I am particularly drawn to kitsch pottery that has landscape or botanical images…souvenirware from the 50s is right up my street! I have posted Studio Anna pottery previously- you might remember that it was situated right near where I now live, in inner-Sydney.

The first three dishes- to the left of the image -are by Studio Anna; the Cornet plates are the funky blue plate with flannel flowers, and the shell-shaped dish which features a eucalypt flower. Coronet pottery was a small pottery that operated in Sydney between the wars.

The topmost dish, with a funky 50s hotel image [pool side perspective] is inscribed ‘Hayman Island’, which is a popular tourist destination in Queensland. The round, green dish under Hayman Island is inscribed “Lilac Time, Goulburn’ – a town featured recently on a silver tea strainer, and the last landscape dish is a view of ‘Hobart’. Having never been to Australia’s island state, I can’t attest to its 1950s accuracy, but it’s what I image Hobart would have [perhaps still does?] look like.

For Studio Anna collectors, Coronet enthusiasts, or souvenirware devotees – this collection is for sale: $AUD145

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Vogue tea for one!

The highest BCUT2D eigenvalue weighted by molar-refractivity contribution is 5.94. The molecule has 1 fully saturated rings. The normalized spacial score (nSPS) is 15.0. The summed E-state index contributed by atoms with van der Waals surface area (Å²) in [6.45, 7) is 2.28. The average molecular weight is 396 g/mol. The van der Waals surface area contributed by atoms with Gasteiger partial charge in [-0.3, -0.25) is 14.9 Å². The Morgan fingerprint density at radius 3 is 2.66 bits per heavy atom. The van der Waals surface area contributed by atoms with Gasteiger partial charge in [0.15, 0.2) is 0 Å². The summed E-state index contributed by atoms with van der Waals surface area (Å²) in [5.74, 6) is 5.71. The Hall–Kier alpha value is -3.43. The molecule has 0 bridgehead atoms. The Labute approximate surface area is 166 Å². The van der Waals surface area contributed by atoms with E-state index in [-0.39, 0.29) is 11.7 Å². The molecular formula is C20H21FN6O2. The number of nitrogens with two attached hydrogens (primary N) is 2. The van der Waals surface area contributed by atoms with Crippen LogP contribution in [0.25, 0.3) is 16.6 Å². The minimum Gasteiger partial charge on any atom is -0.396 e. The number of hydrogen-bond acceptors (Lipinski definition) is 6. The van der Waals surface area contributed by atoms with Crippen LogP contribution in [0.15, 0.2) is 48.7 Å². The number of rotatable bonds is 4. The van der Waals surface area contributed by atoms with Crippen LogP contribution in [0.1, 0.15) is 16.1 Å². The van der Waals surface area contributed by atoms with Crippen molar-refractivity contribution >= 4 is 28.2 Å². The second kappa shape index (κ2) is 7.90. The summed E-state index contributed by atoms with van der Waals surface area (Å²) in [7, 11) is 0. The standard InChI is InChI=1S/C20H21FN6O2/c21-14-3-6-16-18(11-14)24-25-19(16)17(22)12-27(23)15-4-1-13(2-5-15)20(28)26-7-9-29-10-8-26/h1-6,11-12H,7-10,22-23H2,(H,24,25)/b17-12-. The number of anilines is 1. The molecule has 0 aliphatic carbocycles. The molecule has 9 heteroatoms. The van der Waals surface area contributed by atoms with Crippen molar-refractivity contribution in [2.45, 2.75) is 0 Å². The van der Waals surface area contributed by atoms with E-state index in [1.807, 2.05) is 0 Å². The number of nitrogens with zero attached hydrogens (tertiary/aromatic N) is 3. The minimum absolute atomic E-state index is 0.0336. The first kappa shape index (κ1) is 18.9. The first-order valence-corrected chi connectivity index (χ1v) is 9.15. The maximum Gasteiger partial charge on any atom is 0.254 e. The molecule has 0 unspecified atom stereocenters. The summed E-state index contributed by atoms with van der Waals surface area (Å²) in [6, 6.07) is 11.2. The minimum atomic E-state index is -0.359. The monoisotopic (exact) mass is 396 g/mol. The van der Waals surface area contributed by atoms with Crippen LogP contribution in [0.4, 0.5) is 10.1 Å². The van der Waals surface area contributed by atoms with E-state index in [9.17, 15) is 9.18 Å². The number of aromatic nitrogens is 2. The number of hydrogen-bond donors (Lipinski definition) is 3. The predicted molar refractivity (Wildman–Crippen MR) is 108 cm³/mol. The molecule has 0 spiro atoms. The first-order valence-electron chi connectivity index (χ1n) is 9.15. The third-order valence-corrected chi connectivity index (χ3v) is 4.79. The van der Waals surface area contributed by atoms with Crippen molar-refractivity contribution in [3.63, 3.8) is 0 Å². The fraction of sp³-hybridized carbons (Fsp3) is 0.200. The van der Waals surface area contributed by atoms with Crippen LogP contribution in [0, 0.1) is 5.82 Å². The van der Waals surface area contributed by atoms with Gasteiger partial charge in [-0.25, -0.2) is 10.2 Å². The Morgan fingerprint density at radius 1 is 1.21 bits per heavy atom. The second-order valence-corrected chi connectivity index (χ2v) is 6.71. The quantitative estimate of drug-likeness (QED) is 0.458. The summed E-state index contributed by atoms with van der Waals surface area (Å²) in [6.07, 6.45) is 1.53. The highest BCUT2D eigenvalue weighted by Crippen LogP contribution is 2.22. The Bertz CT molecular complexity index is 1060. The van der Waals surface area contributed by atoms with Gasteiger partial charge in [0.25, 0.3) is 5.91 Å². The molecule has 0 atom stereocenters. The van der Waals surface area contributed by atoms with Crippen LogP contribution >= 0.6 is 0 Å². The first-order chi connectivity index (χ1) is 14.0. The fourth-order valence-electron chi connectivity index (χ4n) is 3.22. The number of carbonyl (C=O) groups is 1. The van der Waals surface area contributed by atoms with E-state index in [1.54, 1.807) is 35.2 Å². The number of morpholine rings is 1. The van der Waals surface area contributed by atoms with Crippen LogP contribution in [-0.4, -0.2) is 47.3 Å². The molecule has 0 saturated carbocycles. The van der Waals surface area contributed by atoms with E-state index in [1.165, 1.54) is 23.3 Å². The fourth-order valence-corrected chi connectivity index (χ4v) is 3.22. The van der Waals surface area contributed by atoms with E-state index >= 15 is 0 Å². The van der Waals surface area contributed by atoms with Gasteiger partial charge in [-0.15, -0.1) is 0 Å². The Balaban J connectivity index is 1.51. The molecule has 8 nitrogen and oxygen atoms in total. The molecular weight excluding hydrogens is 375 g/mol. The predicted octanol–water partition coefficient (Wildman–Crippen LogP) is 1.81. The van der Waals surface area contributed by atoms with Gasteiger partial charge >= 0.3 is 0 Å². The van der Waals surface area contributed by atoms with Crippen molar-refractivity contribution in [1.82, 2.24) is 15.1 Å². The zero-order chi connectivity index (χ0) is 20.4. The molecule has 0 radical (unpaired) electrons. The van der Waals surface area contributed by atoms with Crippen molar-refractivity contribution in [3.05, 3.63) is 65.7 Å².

Vogue tea cup & saucerVogue cup and saucer, made in England 1950s
ESPN tea strainer, made in Australia 1940s

This lovely pink bone china cup and saucer, made by Vogue in the 50s, was also made in powder blue and pastel yellow [who woulda thought?- it being the 50s!?!] In a nod to classic convention, the subtly scalloped edge to the cup rim and handle, and the saucer is gilt. Definitely NOT one for the dishwasher.

The cup and saucer is teamed with a silver-plated tea strainer which has ‘cosmetic wear’ [a recently learnt term- I take it to mean that the item has lived a full life.] The strainer has a rather endearing enamelled badge featuring Goulburn Courthouse [Goulburn being a regional town, south of Sydney- with the courthouse designed by the renowned Government Architect James Barnet in 1881.]